Moody’s latest estimations of pension liabilities are higher in every case than those reported by the systems.

What are the odds that every case is off in the same optimistic direction? Wow! What an amazing coincidence!

Exponential Trend Failure of the Day: Gambling

The following chart shows the annual real personal consumption expenditures for gambling.

Click to enlarge.

No wonder the economy is doing so poorly. We've run out of money to gamble.

Don't worry. Gambling isn't quite dead yet. It's just being redirected.

Waves of Profit Stock option Trading Secrets

1. Profits!
2. Secrets!

Say no more! Can't lose! Who do I make the check out to?

Investopedia: Zero-Sum Game

In the financial markets, options and futures are examples of zero-sum games, excluding transaction costs. For every person who gains on a contract, there is a counter-party who loses.

See Also:
Sarcasm Disclaimer

Source Data:
St. Louis Fed: Custom Chart

Saturday, September 27, 2014

CPI: Energy

The following chart shows the natural log of the Consumer Price Index for Energy. When using natural logs, constant exponential growth is seen as a straight line.

Click to enlarge.

The prosperity bulls are convinced that we are reliving the 1980s and 1990s. From an energy price standpoint, this chart would seem to confirm it.

The 1970s saw a huge increase, and then there was no increase for the next 20 years. The 2000s saw a huge increase, and there has been no increase since.

From a simplistic standpoint, this sure looks like a compelling prosperity theory to me. Maybe they've got a point. The 2010s seem a lot like the 1980s and 1990s so far. Call me stickler for details, but I do have a few concerns about the long-term theory though.

Interest rates fell dramatically in the 1980s and 1990s. The inflation rate did too. I therefore have a few rhetorical questions on my mind.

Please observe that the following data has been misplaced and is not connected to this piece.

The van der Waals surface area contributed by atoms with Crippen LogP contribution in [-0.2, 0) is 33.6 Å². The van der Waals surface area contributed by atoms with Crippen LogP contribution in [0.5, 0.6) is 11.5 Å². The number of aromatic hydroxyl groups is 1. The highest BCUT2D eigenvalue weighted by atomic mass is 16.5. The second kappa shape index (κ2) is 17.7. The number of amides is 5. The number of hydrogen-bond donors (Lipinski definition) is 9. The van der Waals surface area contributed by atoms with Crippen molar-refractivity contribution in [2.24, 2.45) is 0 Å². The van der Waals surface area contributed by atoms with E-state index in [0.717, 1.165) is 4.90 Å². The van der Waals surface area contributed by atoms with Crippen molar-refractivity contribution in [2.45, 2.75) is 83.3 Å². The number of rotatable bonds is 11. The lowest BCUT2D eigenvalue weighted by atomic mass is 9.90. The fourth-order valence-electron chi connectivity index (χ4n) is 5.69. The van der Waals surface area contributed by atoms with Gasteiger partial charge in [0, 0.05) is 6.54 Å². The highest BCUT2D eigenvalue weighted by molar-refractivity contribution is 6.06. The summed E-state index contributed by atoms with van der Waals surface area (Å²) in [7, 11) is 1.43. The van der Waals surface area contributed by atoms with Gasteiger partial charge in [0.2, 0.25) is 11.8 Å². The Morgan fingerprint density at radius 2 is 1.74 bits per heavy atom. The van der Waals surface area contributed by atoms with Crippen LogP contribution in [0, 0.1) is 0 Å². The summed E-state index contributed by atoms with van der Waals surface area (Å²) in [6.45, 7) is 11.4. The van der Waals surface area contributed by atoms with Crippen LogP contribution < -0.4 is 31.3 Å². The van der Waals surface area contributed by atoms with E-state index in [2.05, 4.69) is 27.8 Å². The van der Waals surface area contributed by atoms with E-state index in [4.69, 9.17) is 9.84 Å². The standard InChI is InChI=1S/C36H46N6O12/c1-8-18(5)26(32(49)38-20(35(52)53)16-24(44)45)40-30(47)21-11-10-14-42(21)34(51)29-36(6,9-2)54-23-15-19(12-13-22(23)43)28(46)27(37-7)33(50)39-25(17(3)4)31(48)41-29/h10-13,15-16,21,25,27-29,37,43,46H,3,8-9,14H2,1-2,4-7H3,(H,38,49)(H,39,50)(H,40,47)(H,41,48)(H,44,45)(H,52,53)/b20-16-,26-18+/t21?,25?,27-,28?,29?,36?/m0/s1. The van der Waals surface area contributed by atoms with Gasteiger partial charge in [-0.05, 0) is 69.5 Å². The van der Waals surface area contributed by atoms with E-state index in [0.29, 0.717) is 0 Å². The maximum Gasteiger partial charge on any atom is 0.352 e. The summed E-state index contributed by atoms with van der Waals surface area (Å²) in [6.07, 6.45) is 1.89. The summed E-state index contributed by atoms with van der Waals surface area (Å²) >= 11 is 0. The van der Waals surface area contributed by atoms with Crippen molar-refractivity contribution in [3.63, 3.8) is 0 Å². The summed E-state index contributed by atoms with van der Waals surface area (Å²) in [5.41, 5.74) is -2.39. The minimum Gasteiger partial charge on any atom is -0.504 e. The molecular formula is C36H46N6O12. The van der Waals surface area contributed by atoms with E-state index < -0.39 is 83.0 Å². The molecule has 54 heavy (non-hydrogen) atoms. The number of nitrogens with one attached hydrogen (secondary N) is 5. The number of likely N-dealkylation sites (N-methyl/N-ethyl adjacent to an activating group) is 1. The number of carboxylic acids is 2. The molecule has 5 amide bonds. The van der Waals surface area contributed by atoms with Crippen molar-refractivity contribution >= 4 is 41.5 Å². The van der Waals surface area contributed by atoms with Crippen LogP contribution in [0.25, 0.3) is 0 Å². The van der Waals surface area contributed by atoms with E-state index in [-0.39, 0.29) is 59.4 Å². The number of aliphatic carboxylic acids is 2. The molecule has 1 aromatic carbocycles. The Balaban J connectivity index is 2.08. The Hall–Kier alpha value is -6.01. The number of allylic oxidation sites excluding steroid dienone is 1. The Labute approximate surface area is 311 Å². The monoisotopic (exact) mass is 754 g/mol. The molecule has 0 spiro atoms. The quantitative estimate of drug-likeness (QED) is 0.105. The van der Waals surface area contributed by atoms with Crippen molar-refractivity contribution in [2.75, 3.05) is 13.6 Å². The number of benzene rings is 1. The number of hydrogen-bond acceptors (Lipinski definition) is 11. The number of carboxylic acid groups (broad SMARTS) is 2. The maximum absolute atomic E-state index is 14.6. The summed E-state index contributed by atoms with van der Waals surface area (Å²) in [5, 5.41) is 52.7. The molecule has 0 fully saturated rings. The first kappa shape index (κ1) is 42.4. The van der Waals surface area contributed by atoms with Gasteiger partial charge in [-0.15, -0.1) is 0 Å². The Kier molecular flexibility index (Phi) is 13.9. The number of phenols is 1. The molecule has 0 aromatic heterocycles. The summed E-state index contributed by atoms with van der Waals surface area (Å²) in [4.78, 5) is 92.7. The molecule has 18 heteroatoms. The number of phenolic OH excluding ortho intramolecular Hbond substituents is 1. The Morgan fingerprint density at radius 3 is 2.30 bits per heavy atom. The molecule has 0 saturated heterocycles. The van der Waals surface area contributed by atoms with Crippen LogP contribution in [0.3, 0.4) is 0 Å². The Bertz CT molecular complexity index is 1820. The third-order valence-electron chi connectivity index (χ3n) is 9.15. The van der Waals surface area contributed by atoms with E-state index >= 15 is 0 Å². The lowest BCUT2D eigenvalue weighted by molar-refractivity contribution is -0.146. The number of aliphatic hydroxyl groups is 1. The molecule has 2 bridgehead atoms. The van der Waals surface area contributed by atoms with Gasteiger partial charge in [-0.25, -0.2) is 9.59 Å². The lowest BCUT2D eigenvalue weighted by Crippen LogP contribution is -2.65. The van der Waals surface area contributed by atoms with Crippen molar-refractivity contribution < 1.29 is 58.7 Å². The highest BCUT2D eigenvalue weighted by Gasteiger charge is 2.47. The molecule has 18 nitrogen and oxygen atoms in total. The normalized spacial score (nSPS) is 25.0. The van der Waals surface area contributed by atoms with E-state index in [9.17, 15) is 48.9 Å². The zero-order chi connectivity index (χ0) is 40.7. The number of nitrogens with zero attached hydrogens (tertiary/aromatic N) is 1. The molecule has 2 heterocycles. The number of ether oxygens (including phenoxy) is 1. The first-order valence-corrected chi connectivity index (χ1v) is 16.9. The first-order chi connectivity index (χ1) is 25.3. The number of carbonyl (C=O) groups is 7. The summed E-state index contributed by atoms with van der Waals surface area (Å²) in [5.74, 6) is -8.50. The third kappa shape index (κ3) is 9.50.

1. Can we expect interest rates to continue to fall for another 15+ years or so? You know, so we can accurately relive the prosperous 1980s and 1990s in all their grandeur? Can we assume it will come with massively increasing debt loads? Leverage up, baby!

2. Will we see the inflation rate fall similarly? This pesky 1.7% annual CPI inflation rate seems so high. Let's bring it down a thousand basis points or so like we did in the 1980s and 1990s (compared to the 1970s). Making Sure "It" Does Happen Here! Big time!!

3. At what point will the Fed speak to us in Japanese? I do not recall them speaking to us in Japanese in the 1980s and 1990s. However, maybe it is different this time. For what it is worth, I will personally be looking for "Tora! Tora! Tora!" in the FOMC minutes. I will also be scanning for "I fear all we have done is to awaken a sleeping giant and fill him with a terrible resolve." That would be written in Japanese of course, so as not to spook the masses.

September 3, 2014
OECD warns wage cuts create deflation risk

It called for governments to promote more productive and rewarding jobs.